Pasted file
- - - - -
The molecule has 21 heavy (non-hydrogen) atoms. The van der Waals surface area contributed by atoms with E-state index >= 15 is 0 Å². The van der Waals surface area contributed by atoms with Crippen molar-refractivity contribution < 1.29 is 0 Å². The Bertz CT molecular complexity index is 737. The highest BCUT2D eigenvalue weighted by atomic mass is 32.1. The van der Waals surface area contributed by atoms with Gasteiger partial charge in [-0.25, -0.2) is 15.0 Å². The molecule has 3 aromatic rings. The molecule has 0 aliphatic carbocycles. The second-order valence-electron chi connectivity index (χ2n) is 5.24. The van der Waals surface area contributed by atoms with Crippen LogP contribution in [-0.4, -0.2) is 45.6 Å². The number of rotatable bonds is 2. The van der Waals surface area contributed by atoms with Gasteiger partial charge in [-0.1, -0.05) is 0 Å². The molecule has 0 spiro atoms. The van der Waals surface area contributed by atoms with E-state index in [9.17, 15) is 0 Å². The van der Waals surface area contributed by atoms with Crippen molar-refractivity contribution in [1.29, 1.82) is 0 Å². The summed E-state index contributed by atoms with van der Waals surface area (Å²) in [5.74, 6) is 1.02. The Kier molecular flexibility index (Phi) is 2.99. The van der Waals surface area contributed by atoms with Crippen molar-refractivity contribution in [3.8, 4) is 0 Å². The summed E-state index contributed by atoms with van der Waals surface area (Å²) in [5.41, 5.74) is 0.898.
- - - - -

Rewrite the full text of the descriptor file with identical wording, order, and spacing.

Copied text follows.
The molecule has 21 heavy (non-hydrogen) atoms. The van der Waals surface area contributed by atoms with E-state index >= 15 is 0 Å². The van der Waals surface area contributed by atoms with Crippen molar-refractivity contribution < 1.29 is 0 Å². The Bertz CT molecular complexity index is 737. The highest BCUT2D eigenvalue weighted by atomic mass is 32.1. The van der Waals surface area contributed by atoms with Gasteiger partial charge in [-0.25, -0.2) is 15.0 Å². The molecule has 3 aromatic rings. The molecule has 0 aliphatic carbocycles. The second-order valence-electron chi connectivity index (χ2n) is 5.24. The van der Waals surface area contributed by atoms with Crippen LogP contribution in [-0.4, -0.2) is 45.6 Å². The number of rotatable bonds is 2. The van der Waals surface area contributed by atoms with Gasteiger partial charge in [-0.1, -0.05) is 0 Å². The molecule has 0 spiro atoms. The van der Waals surface area contributed by atoms with E-state index in [9.17, 15) is 0 Å². The van der Waals surface area contributed by atoms with Crippen molar-refractivity contribution in [1.29, 1.82) is 0 Å². The summed E-state index contributed by atoms with van der Waals surface area (Å²) in [5.74, 6) is 1.02. The Kier molecular flexibility index (Phi) is 2.99. The van der Waals surface area contributed by atoms with Crippen molar-refractivity contribution in [3.8, 4) is 0 Å². The summed E-state index contributed by atoms with van der Waals surface area (Å²) in [5.41, 5.74) is 0.898.